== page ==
When eating at Chinese buffets, obese individuals behave differently than normal weight individuals, say researchers.
The research team from Cornell University's Food and Brand Lab found that compared to normal weight diners, overweight individuals sat 16 feet closer to the buffet, faced the food, used larger plates, ate with forks instead of chopsticks, and served themselves immediately instead of browsing the buffet.
"What's crazy is that these people are generally unaware of what they're doing - they're unaware of sitting closer, facing the food, chewing less, and so on," said Brian Wanink, lead author of this study.
In the study involving 213 diners at 11 all-you-can-eat Chinese restaurant buffets, the researchers found that 27pct of normal-weight patrons faced the buffet compared to 42pct of obese diners.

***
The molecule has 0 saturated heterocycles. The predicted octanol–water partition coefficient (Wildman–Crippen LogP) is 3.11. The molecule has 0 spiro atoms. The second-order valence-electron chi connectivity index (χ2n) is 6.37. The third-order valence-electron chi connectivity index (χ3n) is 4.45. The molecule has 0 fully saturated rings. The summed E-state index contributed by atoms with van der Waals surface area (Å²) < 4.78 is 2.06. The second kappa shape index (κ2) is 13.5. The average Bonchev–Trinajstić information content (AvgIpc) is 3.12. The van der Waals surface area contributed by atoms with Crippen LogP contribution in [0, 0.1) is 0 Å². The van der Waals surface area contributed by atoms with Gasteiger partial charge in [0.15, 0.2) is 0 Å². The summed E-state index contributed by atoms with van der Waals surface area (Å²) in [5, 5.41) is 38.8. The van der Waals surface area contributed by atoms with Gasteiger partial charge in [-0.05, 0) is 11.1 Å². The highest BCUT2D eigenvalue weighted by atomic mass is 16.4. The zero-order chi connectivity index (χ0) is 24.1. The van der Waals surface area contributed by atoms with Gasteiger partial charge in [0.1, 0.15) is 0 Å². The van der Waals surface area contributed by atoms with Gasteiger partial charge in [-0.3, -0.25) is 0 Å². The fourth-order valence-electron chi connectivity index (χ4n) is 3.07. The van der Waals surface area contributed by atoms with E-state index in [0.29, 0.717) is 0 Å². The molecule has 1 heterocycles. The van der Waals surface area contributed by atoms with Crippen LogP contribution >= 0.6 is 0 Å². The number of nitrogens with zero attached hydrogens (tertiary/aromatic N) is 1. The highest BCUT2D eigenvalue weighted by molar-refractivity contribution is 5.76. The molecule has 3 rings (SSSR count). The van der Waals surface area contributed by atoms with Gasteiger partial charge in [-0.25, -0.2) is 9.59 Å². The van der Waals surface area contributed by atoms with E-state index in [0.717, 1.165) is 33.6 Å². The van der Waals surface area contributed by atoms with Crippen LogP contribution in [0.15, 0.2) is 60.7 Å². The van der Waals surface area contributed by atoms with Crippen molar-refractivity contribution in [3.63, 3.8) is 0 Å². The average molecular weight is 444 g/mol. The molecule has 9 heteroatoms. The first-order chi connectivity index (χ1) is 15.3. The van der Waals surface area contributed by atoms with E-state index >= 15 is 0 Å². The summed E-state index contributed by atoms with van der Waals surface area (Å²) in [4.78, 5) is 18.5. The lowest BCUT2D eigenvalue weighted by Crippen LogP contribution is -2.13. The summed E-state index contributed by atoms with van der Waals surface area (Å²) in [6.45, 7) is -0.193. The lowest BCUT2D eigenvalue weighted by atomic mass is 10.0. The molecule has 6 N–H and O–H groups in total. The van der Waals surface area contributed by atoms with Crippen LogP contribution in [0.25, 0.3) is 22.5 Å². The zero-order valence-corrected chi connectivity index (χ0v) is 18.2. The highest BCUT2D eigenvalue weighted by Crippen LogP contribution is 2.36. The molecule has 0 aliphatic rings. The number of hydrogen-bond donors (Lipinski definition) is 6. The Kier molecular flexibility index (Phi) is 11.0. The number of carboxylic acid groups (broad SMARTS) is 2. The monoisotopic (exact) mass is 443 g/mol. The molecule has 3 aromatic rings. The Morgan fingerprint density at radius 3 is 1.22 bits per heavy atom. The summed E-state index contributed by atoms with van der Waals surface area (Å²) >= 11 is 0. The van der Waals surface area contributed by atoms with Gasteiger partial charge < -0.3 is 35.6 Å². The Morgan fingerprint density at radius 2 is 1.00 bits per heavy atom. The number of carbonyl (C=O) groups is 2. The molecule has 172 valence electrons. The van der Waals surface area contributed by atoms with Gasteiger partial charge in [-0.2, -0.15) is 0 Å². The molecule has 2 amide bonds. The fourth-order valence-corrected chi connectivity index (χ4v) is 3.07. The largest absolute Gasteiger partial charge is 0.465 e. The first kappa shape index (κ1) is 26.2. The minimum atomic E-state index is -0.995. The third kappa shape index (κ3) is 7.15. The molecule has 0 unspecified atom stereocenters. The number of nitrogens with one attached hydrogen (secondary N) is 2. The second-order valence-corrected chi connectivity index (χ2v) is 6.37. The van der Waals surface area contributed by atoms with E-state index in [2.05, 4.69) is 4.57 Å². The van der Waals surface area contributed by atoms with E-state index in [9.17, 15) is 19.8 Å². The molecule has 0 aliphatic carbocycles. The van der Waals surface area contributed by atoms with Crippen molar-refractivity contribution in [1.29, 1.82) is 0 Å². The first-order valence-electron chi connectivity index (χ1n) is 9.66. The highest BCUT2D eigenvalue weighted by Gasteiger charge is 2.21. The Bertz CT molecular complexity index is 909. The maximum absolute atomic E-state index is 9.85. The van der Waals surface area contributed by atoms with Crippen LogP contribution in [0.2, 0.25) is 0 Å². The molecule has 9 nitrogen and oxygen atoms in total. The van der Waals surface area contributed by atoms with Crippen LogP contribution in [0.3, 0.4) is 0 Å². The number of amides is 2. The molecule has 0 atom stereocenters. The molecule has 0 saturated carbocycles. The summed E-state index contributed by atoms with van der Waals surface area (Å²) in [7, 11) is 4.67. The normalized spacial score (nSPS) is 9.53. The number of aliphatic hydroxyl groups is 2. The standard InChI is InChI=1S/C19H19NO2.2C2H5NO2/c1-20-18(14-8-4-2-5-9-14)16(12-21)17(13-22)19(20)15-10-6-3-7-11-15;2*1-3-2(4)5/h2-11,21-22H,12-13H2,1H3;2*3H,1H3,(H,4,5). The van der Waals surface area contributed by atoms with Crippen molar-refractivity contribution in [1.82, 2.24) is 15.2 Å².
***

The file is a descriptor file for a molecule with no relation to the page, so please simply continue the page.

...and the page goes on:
Seventy one percent of the normal-weight diners browsed the buffet before serving themselves compared to 33% of obese diners.
The findings also revealed that 16pct of obese diners sat at a booth rather than a table compared to 38 pct of normal weight diners.
"When food is more convenient people tend to eat more," said coauthor Collin R. Payne, New Mexico State University.
"These seemingly subtle differences in behaviour and environment may cause people to overeat without even realizing it," he added.